Motifs are recurring structures, contrasts, and literary devices that can help to develop and inform the text’s major themes.

Lightness and Heaviness

Orestes feels light before he acts because he has not yet shaped himself. He complains that he is light as air because he has no home, no real character. He has not yet invented his own values and given a meaning to his life, so that he feels like a ghost or a shadow. Once he commits his murder, he attaches himself to his action. His life takes on a meaning that he himself has given it through his own free choice. This meaning makes him heavy, and Electra comments on how heavy his hand became in order to strike down Aegistheus. Before the murder, Orestes lacks content: he is just like any object, being acted upon and acting without responsibility. After the murder, he has shaped himself, and thus bears the weight of responsibility for his action.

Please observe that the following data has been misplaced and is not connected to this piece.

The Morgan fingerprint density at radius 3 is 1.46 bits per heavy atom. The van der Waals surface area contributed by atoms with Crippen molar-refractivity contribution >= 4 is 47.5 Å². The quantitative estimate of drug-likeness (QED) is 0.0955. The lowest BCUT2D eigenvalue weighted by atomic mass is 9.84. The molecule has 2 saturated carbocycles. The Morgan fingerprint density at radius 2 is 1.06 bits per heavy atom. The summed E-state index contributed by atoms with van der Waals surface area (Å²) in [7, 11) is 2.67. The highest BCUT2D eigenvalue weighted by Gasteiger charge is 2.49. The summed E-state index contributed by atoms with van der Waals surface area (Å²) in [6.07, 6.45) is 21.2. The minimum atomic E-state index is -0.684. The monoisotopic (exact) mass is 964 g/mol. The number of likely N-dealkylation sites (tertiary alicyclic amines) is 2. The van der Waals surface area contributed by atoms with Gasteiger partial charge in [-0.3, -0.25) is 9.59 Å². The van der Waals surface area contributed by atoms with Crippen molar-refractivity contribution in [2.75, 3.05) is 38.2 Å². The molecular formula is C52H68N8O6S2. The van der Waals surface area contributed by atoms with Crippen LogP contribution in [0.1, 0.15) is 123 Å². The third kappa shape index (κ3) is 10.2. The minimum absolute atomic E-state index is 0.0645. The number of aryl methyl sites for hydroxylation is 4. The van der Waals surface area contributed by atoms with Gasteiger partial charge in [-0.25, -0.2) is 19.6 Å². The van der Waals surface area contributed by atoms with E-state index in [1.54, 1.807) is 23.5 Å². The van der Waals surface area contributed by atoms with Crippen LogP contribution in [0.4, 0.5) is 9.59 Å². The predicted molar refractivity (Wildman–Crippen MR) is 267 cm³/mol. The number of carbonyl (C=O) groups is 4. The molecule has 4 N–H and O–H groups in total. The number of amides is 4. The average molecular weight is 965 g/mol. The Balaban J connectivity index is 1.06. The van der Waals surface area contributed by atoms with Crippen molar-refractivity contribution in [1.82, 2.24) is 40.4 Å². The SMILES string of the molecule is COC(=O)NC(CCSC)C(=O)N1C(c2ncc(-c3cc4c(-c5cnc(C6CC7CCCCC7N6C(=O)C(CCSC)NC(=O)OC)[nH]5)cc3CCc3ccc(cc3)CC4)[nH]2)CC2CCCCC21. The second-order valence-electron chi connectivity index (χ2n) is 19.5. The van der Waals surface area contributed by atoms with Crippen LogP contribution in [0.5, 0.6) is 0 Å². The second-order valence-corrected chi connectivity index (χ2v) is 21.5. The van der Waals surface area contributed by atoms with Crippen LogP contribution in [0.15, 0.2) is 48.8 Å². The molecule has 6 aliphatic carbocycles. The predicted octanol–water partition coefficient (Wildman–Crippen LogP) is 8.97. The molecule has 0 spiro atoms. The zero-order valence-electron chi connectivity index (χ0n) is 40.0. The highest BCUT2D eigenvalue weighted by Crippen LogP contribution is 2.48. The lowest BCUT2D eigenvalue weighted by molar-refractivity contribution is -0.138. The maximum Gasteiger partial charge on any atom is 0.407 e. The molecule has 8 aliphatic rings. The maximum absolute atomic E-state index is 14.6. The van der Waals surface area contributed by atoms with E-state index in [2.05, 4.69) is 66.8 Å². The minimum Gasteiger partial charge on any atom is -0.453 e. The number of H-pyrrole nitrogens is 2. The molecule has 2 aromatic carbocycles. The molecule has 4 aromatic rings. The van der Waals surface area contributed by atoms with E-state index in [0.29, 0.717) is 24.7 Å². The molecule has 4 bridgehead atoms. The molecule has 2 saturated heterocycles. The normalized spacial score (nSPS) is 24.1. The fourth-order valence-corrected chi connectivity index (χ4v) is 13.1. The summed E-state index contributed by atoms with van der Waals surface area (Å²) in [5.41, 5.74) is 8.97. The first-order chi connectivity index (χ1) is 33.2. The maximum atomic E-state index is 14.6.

Power and Farce

Sartre directs his satirical wit toward ridiculing authority figures. Jupiter shows his powers by waving his hand and speaking nonsense. He creeps around on tiptoe to eavesdrop on conversations. To demonstrate his greatness, he lapses into silly melodrama. When Jupiter and Aegistheus meet, Jupiter makes fun of Aegistheus's tone of voice and perpetual complaining, while Aegistheus sarcastically rejects Jupiter's claims that he is terrifying and awe inspiring. A scene directly in the middle of the play shows two soldiers in the throne room asking each other absurd questions about ghost flies and whether the ghost of Agamemnon is as fat as he was while alive. The scene is intended to lighten the solemnity of the king's seat of power. Throughout the play Sartre relies on humor to suggest that all power over others is grounded on a farce.